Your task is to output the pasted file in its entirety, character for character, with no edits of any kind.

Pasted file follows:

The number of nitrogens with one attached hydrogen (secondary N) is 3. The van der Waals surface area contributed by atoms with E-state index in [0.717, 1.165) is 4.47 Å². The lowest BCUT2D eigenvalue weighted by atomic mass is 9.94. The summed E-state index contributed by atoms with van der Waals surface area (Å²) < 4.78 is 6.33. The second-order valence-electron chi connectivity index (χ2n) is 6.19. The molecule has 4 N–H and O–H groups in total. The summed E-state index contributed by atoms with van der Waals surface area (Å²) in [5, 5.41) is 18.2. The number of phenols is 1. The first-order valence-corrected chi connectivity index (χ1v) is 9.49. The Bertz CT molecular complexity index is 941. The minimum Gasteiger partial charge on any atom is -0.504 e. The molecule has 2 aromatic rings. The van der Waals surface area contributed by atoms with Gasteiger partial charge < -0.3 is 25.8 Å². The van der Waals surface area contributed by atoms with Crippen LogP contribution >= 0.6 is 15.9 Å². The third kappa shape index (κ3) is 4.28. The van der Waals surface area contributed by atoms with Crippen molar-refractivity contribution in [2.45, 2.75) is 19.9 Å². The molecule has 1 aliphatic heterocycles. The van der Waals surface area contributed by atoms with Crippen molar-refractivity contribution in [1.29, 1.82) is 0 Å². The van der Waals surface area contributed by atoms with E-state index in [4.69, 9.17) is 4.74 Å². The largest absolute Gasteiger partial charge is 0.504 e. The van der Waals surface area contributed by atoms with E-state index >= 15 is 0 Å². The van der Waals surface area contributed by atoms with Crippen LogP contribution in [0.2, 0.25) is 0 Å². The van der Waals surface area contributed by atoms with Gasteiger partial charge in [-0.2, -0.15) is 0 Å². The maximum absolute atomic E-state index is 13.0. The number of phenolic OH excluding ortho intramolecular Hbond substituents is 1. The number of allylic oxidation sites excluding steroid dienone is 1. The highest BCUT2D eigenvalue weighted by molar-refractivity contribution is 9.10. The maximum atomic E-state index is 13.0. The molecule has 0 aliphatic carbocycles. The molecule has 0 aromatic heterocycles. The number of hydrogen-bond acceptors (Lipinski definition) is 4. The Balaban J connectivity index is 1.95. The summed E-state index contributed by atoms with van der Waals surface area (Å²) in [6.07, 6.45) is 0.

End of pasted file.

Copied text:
The number of nitrogens with one attached hydrogen (secondary N) is 3. The van der Waals surface area contributed by atoms with E-state index in [0.717, 1.165) is 4.47 Å². The lowest BCUT2D eigenvalue weighted by atomic mass is 9.94. The summed E-state index contributed by atoms with van der Waals surface area (Å²) < 4.78 is 6.33. The second-order valence-electron chi connectivity index (χ2n) is 6.19. The molecule has 4 N–H and O–H groups in total. The summed E-state index contributed by atoms with van der Waals surface area (Å²) in [5, 5.41) is 18.2. The number of phenols is 1. The first-order valence-corrected chi connectivity index (χ1v) is 9.49. The Bertz CT molecular complexity index is 941. The minimum Gasteiger partial charge on any atom is -0.504 e. The molecule has 2 aromatic rings. The van der Waals surface area contributed by atoms with Gasteiger partial charge < -0.3 is 25.8 Å². The van der Waals surface area contributed by atoms with Crippen LogP contribution >= 0.6 is 15.9 Å². The third kappa shape index (κ3) is 4.28. The van der Waals surface area contributed by atoms with Crippen molar-refractivity contribution in [2.45, 2.75) is 19.9 Å². The molecule has 1 aliphatic heterocycles. The van der Waals surface area contributed by atoms with Crippen molar-refractivity contribution in [1.29, 1.82) is 0 Å². The van der Waals surface area contributed by atoms with E-state index in [4.69, 9.17) is 4.74 Å². The largest absolute Gasteiger partial charge is 0.504 e. The van der Waals surface area contributed by atoms with E-state index >= 15 is 0 Å². The van der Waals surface area contributed by atoms with Crippen LogP contribution in [0.2, 0.25) is 0 Å². The van der Waals surface area contributed by atoms with Gasteiger partial charge in [-0.2, -0.15) is 0 Å². The maximum absolute atomic E-state index is 13.0. The number of phenolic OH excluding ortho intramolecular Hbond substituents is 1. The number of allylic oxidation sites excluding steroid dienone is 1. The highest BCUT2D eigenvalue weighted by molar-refractivity contribution is 9.10. The maximum atomic E-state index is 13.0. The molecule has 0 aliphatic carbocycles. The molecule has 0 aromatic heterocycles. The number of hydrogen-bond acceptors (Lipinski definition) is 4. The Balaban J connectivity index is 1.95. The summed E-state index contributed by atoms with van der Waals surface area (Å²) in [6.07, 6.45) is 0.